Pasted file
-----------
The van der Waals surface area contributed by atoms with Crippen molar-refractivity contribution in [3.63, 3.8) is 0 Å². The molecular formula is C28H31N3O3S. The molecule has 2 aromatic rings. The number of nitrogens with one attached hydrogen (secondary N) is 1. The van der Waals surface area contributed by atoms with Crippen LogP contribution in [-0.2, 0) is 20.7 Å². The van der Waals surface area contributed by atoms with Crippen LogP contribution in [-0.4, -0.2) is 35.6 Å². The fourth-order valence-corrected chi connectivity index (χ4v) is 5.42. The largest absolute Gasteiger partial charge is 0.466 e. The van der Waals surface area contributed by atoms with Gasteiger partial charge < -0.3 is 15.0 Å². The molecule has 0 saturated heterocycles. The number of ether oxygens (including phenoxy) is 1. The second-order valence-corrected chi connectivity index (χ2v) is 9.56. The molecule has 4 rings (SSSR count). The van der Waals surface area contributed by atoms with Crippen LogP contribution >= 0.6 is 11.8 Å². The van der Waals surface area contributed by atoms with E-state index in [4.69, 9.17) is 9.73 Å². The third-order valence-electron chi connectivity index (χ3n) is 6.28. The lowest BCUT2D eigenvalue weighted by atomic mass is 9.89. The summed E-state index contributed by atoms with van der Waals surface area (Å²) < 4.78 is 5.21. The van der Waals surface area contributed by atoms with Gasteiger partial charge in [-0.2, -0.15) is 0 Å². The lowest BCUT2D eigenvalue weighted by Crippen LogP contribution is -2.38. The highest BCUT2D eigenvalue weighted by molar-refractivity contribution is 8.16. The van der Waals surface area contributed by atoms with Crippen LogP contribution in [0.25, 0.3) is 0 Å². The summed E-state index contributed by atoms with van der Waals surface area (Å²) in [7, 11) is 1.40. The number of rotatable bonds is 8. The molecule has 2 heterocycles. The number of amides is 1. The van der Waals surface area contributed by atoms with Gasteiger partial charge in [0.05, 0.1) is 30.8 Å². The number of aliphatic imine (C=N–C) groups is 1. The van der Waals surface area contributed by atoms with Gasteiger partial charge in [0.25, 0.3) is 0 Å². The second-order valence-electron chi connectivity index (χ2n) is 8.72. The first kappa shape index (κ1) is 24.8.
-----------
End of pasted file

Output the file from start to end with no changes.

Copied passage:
The van der Waals surface area contributed by atoms with Crippen molar-refractivity contribution in [3.63, 3.8) is 0 Å². The molecular formula is C28H31N3O3S. The molecule has 2 aromatic rings. The number of nitrogens with one attached hydrogen (secondary N) is 1. The van der Waals surface area contributed by atoms with Crippen LogP contribution in [-0.2, 0) is 20.7 Å². The van der Waals surface area contributed by atoms with Crippen LogP contribution in [-0.4, -0.2) is 35.6 Å². The fourth-order valence-corrected chi connectivity index (χ4v) is 5.42. The largest absolute Gasteiger partial charge is 0.466 e. The van der Waals surface area contributed by atoms with Gasteiger partial charge < -0.3 is 15.0 Å². The molecule has 0 saturated heterocycles. The number of ether oxygens (including phenoxy) is 1. The second-order valence-corrected chi connectivity index (χ2v) is 9.56. The molecule has 4 rings (SSSR count). The van der Waals surface area contributed by atoms with Crippen LogP contribution >= 0.6 is 11.8 Å². The van der Waals surface area contributed by atoms with E-state index in [4.69, 9.17) is 9.73 Å². The third-order valence-electron chi connectivity index (χ3n) is 6.28. The lowest BCUT2D eigenvalue weighted by atomic mass is 9.89. The summed E-state index contributed by atoms with van der Waals surface area (Å²) < 4.78 is 5.21. The van der Waals surface area contributed by atoms with Gasteiger partial charge in [-0.2, -0.15) is 0 Å². The lowest BCUT2D eigenvalue weighted by Crippen LogP contribution is -2.38. The highest BCUT2D eigenvalue weighted by molar-refractivity contribution is 8.16. The van der Waals surface area contributed by atoms with Crippen LogP contribution in [0.25, 0.3) is 0 Å². The summed E-state index contributed by atoms with van der Waals surface area (Å²) in [7, 11) is 1.40. The number of rotatable bonds is 8. The molecule has 2 heterocycles. The number of amides is 1. The van der Waals surface area contributed by atoms with Gasteiger partial charge in [0.05, 0.1) is 30.8 Å². The number of aliphatic imine (C=N–C) groups is 1. The van der Waals surface area contributed by atoms with Gasteiger partial charge in [0.25, 0.3) is 0 Å². The second-order valence-electron chi connectivity index (χ2n) is 8.72. The first kappa shape index (κ1) is 24.8.